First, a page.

This Valentine’s Day I’m taking a different approach. Instead of celebrating love for a guy I intend to celebrate love for myself. The many years I’ve spent struggling with an eating disorder and poor body image has made me realize that many of the things I’ve done were done out of self-hatred. Starving myself, binging, cutting, criticizing my looks, obsessively counting calories, rejecting compliments, hiding under ugly baggy clothes, were all things that were done out of self-hatred. When you love yourself, you nourish your body right rather than starve yourself. When you love yourself, you don’t punish your body for eating because of the unnecessary excessive guilt it inflicts upon you. When you love yourself, you dress to express your personality instead of hiding your body out of shame.

Also, this Valentine’s Day I’m celebrating my capacity for self-love by recognizing my worth and value as a woman. I’ve abandoned toxic relationship because my worth as a person, be it as a friend or romantic partner, wasn’t being sufficiently recognized and was making me unhappy. Through various situations I’ve faced & that has tested me, I’ve learned to recognize my self-worth, remind myself of the value that I am, be kind to myself & not disrespect myself in any way by compromising my beliefs to please others. When you love yourself, you are kind to yourself & make choices that you’re comfortable with. When you love yourself, you don’t change to please others; you be yourself and the right people will come to you. When you love yourself, you come to realize that self-criticism is a dangerous method of self-destruction & you mindfully engage in less of it.  

This Valentine’s Day, learn to fall in love with and embrace your imperfections, your flaws, the physical parts of your body that you want to change, your fears, your insecurities, your quirks because they are what make you uniquely you.

This Valentine’s Day, appreciate the love and passion that rests in your soul. Appreciate how sensitive you are, how kind you are, how loyal you are, how loving you are, and how giving you are. Don’t let heartbreak and loneliness douse the fire in your heart. Appreciate that you make mistakes & learn from them because you’re human. Appreciate that you can never be as strong as you want to be all the time, and allow yourself to be vulnerable and learn from being outside your comfort zone.

Finally, this Valentine’s Day, this photoshoot is to celebrate my love for myself because after years of hating my body, I want to live in the moment and enjoy exactly how fabulous and great I felt in that smashing bodysuit and tights.

“The most exciting, challenging and significant relationship of all is the one you have with yourself.”

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I’m tired of hating my body cos I don’t.

Dancers face their own personal body images issues as well and as a chubby dancer myself, I completely relate to what Azzura has blogged about here. For those of you dance, do you face any body image issues? What are they? Am also in the process of interviewing Azzura (read: creating interview questions hehe) so stay tuned!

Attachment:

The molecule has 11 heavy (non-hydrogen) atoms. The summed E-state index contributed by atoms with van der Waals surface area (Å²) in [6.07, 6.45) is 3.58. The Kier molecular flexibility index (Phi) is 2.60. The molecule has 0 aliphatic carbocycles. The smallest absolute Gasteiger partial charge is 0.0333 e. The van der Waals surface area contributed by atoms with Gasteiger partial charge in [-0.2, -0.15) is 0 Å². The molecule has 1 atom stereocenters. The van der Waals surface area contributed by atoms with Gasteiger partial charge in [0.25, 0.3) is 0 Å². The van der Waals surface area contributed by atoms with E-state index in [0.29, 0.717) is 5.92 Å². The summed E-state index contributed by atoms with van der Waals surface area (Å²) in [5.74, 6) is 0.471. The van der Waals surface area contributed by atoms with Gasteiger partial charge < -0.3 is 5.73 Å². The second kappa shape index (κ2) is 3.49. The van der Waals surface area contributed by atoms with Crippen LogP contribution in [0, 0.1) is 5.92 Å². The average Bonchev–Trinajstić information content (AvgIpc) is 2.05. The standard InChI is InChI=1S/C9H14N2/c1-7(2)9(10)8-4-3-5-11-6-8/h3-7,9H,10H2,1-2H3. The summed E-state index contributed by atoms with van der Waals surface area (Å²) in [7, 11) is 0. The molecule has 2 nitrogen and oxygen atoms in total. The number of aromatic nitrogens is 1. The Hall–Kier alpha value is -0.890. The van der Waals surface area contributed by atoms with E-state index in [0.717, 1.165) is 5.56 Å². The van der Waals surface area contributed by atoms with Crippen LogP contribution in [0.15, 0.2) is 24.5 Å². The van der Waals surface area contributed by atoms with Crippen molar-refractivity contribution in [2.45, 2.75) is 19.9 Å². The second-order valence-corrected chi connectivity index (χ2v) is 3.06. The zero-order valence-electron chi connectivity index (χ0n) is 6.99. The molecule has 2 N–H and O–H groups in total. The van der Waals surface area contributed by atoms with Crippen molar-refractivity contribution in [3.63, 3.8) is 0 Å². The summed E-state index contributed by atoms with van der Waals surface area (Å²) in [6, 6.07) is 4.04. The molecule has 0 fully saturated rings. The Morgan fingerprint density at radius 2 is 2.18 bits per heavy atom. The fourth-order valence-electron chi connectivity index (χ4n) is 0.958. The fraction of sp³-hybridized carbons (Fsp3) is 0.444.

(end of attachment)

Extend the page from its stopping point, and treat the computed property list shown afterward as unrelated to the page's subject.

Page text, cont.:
Inspiring People.

I actually grew up with various issues about self-image; as a part Indian-part Malay chubby Muslim Malaysian female, social situations can take sudden hostile turns at any point when people find it frustrating when they can’t put you in a ‘category’. Growing up, I felt confused and often nervous to explain my background….. it just seemed like whatever my answers were, I was always giving the WRONG answer. How can I look Indian but have a Malay name? How can I be Muslim but look Indian? Etc etc. I just AM, ok.

However, luckily I had a loving family that nurtured me into an outgoing child, and somehow I was able to get past all the identity-crises and I grew up a confident child and teenager who had lots of friends. There might’ve even been a boy or two who liked me in school — but well, it was usually…

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Love Your Body Week: Look 1- Back to Black

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This week I shall be dedicating posts in support of Love Your Body Week (7 Sept – 11 Sept), that’s jointly launched by the Butterfly Foundation and Sportsgirl. To those of you who may not know, the Butterfly Foundation is a organization in Australia that not only provides services to individuals affected by eating disorders and negative body image, but also reaches out to friends and family members of affected individuals to give all of them the care and support that they need. I love this because eating disorders don’t just affect the individual diagnosed with it; it has an indirect impact on those closest to him/her as well. The Foundation also advocates for the development of a healthy body image and they do so by offering a series of workshops to schools & programs to raise awareness about the role of eating disorders in body image and instill body confidence in everyone. In line with the Foundation’s overarching objectives, the Love Your Body Week aims to emphasize the importance of having a healthy body image, developing body confidence & also to remind individuals that our self worth is not based on our body shape or size

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What exactly is body confidence? Body confidence isn’t just about feeling and looking good. Its about being confident with the body that you have. With th Throughout my years of struggling with body image, I’ve learned that body confidence comes to us when we do these two things: when we accept our body and then embrace our body. It means:

  • Accepting and acknowledging that the body you have right now is the best and only body that you will have at this very moment & choosing to be okay with it.